OK, so you have done all of the testing of your new web site's navigation but you are not getting the level of user engagement that you wanted. Perhaps it is because you did insufficient, or the wrong sort of testing, of the content?
Nielsen Norman turns its attention to this subject in this month's newsletter. As usual they make some extremely good points.
These are the main conclusions:
Issue 1. Avoid recruiting proxy users: This is especially important in the case of older consumer.
NNg says : It’s not good enough to recruit participants who generally fit the demographic profile, such as by age, gender, income level, and location. Such criteria are too broad to give you deep insight. General recruitment criteria won’t cut it. You must find people who are actually in the process of researching the information you are evaluating.
Issue 2. Be aware of the limitations of unmoderated studies: The best approach is to conduct a moderated study, where the facilitator is present.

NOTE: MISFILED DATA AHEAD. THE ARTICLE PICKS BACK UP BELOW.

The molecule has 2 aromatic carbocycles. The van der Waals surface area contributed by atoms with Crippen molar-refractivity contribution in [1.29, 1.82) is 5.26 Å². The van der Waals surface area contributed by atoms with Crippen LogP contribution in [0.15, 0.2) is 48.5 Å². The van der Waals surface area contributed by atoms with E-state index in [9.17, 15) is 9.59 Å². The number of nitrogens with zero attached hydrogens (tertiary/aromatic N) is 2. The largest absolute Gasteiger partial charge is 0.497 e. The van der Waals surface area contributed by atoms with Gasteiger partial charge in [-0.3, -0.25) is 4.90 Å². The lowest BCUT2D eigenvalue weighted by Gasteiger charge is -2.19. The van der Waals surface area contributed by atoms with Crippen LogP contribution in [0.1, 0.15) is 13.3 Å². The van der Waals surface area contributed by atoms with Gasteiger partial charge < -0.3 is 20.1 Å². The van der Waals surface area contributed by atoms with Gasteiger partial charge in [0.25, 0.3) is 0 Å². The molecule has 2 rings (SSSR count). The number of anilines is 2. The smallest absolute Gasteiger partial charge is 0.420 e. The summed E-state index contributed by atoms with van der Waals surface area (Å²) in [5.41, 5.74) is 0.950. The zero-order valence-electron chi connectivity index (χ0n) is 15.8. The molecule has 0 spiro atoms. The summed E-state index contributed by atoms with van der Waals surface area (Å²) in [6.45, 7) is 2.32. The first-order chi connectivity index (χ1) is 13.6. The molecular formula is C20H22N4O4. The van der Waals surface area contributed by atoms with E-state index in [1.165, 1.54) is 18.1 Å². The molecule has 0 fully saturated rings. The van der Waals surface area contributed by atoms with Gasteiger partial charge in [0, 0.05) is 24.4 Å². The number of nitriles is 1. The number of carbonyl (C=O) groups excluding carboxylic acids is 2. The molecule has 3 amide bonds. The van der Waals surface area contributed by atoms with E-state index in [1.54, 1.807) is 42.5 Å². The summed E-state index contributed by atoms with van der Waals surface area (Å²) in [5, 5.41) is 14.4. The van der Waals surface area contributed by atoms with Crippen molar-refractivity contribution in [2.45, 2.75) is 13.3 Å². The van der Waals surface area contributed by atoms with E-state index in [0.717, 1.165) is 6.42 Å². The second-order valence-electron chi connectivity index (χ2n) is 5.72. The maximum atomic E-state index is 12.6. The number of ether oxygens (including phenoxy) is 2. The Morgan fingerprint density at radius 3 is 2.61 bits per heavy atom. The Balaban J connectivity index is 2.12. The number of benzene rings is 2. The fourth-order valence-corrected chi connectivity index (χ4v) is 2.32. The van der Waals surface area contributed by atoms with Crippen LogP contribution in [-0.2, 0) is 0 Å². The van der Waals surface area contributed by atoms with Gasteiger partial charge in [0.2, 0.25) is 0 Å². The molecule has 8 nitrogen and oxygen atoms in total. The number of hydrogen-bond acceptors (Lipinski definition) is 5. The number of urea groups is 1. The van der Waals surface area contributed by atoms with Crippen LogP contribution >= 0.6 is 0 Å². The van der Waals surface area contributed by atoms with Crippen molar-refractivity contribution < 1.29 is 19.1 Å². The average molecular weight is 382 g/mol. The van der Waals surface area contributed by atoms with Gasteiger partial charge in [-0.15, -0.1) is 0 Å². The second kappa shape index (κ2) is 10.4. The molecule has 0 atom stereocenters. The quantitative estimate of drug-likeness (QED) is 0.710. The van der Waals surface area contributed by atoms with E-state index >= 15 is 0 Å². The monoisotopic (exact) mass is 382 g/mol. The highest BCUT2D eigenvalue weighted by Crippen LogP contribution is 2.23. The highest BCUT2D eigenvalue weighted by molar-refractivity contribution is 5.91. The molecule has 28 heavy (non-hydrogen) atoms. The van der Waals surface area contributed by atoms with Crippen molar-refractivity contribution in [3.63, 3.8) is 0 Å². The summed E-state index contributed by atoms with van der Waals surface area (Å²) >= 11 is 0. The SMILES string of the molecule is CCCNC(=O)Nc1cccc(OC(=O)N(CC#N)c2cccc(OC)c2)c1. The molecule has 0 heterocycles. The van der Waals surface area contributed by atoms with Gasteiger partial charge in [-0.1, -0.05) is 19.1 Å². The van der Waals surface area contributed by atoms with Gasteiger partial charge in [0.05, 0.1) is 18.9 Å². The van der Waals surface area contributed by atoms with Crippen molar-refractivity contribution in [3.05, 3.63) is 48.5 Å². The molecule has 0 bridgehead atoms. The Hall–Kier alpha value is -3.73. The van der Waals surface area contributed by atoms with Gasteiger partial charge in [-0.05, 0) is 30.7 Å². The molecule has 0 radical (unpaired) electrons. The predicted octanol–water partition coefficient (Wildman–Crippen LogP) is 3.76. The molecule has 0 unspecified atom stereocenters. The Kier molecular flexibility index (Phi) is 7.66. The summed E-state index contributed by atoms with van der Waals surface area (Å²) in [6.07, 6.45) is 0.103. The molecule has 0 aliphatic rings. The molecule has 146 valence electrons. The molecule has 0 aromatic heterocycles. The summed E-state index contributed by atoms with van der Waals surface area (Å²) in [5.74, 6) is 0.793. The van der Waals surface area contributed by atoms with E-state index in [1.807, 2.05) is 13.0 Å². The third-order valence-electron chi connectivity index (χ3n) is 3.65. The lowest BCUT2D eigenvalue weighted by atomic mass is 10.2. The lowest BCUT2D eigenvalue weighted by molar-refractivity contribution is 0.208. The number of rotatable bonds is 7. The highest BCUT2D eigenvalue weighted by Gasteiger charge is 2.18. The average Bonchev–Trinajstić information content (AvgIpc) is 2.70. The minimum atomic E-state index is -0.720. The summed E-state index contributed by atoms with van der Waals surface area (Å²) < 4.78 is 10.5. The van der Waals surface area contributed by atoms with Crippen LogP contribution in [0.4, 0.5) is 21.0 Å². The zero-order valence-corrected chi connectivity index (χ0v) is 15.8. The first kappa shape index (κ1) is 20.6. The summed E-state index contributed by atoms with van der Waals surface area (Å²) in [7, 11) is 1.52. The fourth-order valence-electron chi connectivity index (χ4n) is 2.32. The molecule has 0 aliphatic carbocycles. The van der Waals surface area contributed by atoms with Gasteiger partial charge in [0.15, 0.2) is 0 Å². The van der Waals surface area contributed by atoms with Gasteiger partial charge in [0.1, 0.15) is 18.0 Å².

Issue 3. Give tasks that are tailored for each individual: Don’t rigidly control the activities or force an unrealistic task. The best results occur when study participants forget about the testing environment and immerse themselves in the activity rather than merely going through the motions.
Issue 4. Consider competitive testing: Sometimes you can get insights into your users’ needs by allowing them to search freely on the web or by letting them visit competitors’ sites rather than restricting them to your own site.
Issue 5. Set expectations for time allocations: At the beginning of reach session, tell people to work at their own pace and not to worry about the time.
Remember, younger people are likely to be more forgiving of bad/inappropriate/wrong content than their parents. Following NNg's suggestions is a good way of ensuring you get it right first time. Dick Stroud